Cash for honours sleaze row: Police rule out criminal probe over ‘insufficient' evidence



    SNP MP Angus Brendan MacNeil said the Metropolitan Police had written to inform him that there was “insufficient information” to proceed. It relates to the ongoing scandal surrounding Conservative donors being given peerages in return for party donations.

    Quoting from the letter, he said: “The Metropolitan Police have considered the material available under the relevant legislation and I am now writing to inform you there is insufficient information under which to launch a criminal investigation.

    “In coming to this decision, we have considered the legislation raised in your letter, namely the Honours (Prevention of Abuses) Act 1925, and also considered other potential relevant offences.”

    It emerged after the Met confirmed earlier this week that it was “considering” calls for a probe.

    This came after it was revealed that nine of the Tories’ former treasurers have been elevated to the House of Lords since the party returned to power in 2010.

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    Reacting to the news, Mr Wishart said: “If it is not illegal to hand out peerages in return for millions of pounds in donations then it should be illegal – and it is absolute proof that Westminster is institutionally corrupt.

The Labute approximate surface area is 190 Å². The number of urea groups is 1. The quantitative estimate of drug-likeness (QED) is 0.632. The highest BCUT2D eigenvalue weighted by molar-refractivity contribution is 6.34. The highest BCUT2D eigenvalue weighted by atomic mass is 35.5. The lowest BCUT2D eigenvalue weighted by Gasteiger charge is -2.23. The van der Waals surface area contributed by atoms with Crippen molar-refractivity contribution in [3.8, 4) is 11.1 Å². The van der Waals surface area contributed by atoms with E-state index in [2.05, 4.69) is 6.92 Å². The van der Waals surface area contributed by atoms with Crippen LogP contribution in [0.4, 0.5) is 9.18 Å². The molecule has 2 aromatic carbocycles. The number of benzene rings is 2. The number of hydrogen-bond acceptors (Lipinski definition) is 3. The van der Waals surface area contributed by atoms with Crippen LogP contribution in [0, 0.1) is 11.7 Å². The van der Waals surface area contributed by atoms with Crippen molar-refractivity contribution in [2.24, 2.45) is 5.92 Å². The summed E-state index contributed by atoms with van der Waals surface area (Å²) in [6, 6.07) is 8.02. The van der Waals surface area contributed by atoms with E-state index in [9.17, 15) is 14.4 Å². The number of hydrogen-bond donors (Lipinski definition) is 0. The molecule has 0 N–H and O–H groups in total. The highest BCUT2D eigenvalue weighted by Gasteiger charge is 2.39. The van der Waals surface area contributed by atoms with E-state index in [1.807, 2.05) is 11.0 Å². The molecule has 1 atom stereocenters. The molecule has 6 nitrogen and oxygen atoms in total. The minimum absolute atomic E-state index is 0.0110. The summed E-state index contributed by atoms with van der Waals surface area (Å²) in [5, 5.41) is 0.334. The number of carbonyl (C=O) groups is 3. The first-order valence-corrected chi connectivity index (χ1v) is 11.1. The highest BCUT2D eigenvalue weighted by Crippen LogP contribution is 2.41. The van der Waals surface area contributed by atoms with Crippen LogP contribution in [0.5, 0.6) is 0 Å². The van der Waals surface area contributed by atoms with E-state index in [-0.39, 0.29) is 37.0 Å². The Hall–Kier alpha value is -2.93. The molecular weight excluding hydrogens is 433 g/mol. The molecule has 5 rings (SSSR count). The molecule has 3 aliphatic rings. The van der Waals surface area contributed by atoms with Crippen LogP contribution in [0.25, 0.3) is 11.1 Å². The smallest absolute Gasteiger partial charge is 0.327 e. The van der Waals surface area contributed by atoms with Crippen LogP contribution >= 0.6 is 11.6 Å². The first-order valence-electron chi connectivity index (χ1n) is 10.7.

“The fact that Boris Johnson, and his predecessors, have handed peerages to dozens of millionaire Tory Party donors absolutely stinks and it is an appalling abuse of the system.

    “The independence of the police is paramount and we respect their decision, which is based on the evidence that is immediately available and the law as it stands.

    “However, the fact that the Tories could get away with the shameful practice of dishing out peerages to their wealthy donors proves that the Westminster system is broken beyond repair and will never be fixed.”

    The Met said: “Specialist detectives have considered the contents of correspondence received by the MPS (Metropolitan Police Service) relating to recent media reports concerning the awarding of peerages.

    “Taking into account both the information provided in the correspondence and other available information alongside the relevant legislation, officers have concluded that there are not sufficient grounds to initiate an investigation.

    “Should further information regarding these matters be provided to the MPS it will of course be considered.”

    Speaking earlier today, the Prime Minister added: “I do not in any way underestimate the vital importance of the transparency of MPs working number one for their constituents and not engaging in paid advocacy.” has contacted the Conservative Party for comment.


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